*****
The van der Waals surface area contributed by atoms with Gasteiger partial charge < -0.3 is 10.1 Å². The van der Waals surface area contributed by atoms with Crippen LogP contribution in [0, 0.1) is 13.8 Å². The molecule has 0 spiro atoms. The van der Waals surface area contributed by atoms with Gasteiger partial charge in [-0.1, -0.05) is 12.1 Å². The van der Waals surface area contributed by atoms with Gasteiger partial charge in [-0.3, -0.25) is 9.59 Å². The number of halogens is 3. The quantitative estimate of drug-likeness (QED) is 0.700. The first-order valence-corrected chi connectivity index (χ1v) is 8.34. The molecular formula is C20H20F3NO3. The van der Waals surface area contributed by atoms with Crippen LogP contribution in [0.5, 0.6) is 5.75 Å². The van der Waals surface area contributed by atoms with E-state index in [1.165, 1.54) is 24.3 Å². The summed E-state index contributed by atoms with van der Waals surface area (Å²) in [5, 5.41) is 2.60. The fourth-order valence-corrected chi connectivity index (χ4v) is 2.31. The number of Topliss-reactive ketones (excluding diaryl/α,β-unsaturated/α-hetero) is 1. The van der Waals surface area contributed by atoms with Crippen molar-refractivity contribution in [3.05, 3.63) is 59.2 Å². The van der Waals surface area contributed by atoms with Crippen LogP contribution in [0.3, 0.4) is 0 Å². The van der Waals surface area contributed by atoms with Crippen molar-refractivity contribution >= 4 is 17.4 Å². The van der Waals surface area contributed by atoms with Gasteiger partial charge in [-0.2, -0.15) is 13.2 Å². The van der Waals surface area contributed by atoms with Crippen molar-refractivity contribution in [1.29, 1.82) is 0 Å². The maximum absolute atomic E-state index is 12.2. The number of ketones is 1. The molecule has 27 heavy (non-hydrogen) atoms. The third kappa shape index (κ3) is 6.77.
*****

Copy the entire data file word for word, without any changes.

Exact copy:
The van der Waals surface area contributed by atoms with Gasteiger partial charge < -0.3 is 10.1 Å². The van der Waals surface area contributed by atoms with Crippen LogP contribution in [0, 0.1) is 13.8 Å². The molecule has 0 spiro atoms. The van der Waals surface area contributed by atoms with Gasteiger partial charge in [-0.1, -0.05) is 12.1 Å². The van der Waals surface area contributed by atoms with Gasteiger partial charge in [-0.3, -0.25) is 9.59 Å². The number of halogens is 3. The quantitative estimate of drug-likeness (QED) is 0.700. The first-order valence-corrected chi connectivity index (χ1v) is 8.34. The molecular formula is C20H20F3NO3. The van der Waals surface area contributed by atoms with Crippen LogP contribution in [0.5, 0.6) is 5.75 Å². The van der Waals surface area contributed by atoms with E-state index in [1.165, 1.54) is 24.3 Å². The summed E-state index contributed by atoms with van der Waals surface area (Å²) in [5, 5.41) is 2.60. The fourth-order valence-corrected chi connectivity index (χ4v) is 2.31. The number of Topliss-reactive ketones (excluding diaryl/α,β-unsaturated/α-hetero) is 1. The van der Waals surface area contributed by atoms with Crippen molar-refractivity contribution in [3.05, 3.63) is 59.2 Å². The van der Waals surface area contributed by atoms with Crippen LogP contribution in [0.3, 0.4) is 0 Å². The van der Waals surface area contributed by atoms with Crippen molar-refractivity contribution >= 4 is 17.4 Å². The van der Waals surface area contributed by atoms with Gasteiger partial charge in [-0.2, -0.15) is 13.2 Å². The van der Waals surface area contributed by atoms with Crippen molar-refractivity contribution in [1.29, 1.82) is 0 Å². The maximum absolute atomic E-state index is 12.2. The number of ketones is 1. The molecule has 27 heavy (non-hydrogen) atoms. The third kappa shape index (κ3) is 6.77.